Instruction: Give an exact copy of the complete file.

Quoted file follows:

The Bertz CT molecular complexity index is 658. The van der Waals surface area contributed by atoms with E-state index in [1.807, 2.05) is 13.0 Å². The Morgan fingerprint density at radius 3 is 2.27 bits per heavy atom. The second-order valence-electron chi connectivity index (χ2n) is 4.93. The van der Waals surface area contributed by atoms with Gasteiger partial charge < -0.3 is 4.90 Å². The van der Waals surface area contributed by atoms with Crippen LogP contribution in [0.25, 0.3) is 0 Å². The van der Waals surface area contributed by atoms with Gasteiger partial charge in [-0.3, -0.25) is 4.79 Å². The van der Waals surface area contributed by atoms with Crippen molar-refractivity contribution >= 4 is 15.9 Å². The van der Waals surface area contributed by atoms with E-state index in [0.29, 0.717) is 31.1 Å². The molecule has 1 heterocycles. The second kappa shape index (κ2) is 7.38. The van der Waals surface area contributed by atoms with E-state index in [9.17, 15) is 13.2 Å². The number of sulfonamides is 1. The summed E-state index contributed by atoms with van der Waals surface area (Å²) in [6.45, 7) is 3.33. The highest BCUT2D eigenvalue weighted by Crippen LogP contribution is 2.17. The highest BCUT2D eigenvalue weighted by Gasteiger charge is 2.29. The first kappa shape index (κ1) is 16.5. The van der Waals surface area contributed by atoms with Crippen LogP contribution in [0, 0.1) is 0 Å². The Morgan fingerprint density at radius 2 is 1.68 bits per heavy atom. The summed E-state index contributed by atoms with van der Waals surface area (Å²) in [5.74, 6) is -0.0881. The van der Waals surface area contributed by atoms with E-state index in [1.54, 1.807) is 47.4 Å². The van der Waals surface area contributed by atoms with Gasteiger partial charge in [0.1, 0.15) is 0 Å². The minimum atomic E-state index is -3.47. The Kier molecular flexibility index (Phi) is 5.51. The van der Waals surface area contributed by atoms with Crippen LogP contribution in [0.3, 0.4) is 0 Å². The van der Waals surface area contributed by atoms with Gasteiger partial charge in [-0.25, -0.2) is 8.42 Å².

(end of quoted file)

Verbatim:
The Bertz CT molecular complexity index is 658. The van der Waals surface area contributed by atoms with E-state index in [1.807, 2.05) is 13.0 Å². The Morgan fingerprint density at radius 3 is 2.27 bits per heavy atom. The second-order valence-electron chi connectivity index (χ2n) is 4.93. The van der Waals surface area contributed by atoms with Gasteiger partial charge < -0.3 is 4.90 Å². The van der Waals surface area contributed by atoms with Crippen LogP contribution in [0.25, 0.3) is 0 Å². The van der Waals surface area contributed by atoms with Gasteiger partial charge in [-0.3, -0.25) is 4.79 Å². The van der Waals surface area contributed by atoms with Crippen molar-refractivity contribution >= 4 is 15.9 Å². The van der Waals surface area contributed by atoms with E-state index in [0.29, 0.717) is 31.1 Å². The molecule has 1 heterocycles. The second kappa shape index (κ2) is 7.38. The van der Waals surface area contributed by atoms with E-state index in [9.17, 15) is 13.2 Å². The number of sulfonamides is 1. The summed E-state index contributed by atoms with van der Waals surface area (Å²) in [6.45, 7) is 3.33. The highest BCUT2D eigenvalue weighted by Crippen LogP contribution is 2.17. The highest BCUT2D eigenvalue weighted by Gasteiger charge is 2.29. The first kappa shape index (κ1) is 16.5. The van der Waals surface area contributed by atoms with Crippen LogP contribution in [0, 0.1) is 0 Å². The Morgan fingerprint density at radius 2 is 1.68 bits per heavy atom. The summed E-state index contributed by atoms with van der Waals surface area (Å²) in [5.74, 6) is -0.0881. The van der Waals surface area contributed by atoms with E-state index in [1.54, 1.807) is 47.4 Å². The van der Waals surface area contributed by atoms with Gasteiger partial charge in [0.1, 0.15) is 0 Å². The minimum atomic E-state index is -3.47. The Kier molecular flexibility index (Phi) is 5.51. The van der Waals surface area contributed by atoms with Crippen LogP contribution in [0.3, 0.4) is 0 Å². The van der Waals surface area contributed by atoms with Gasteiger partial charge in [-0.25, -0.2) is 8.42 Å².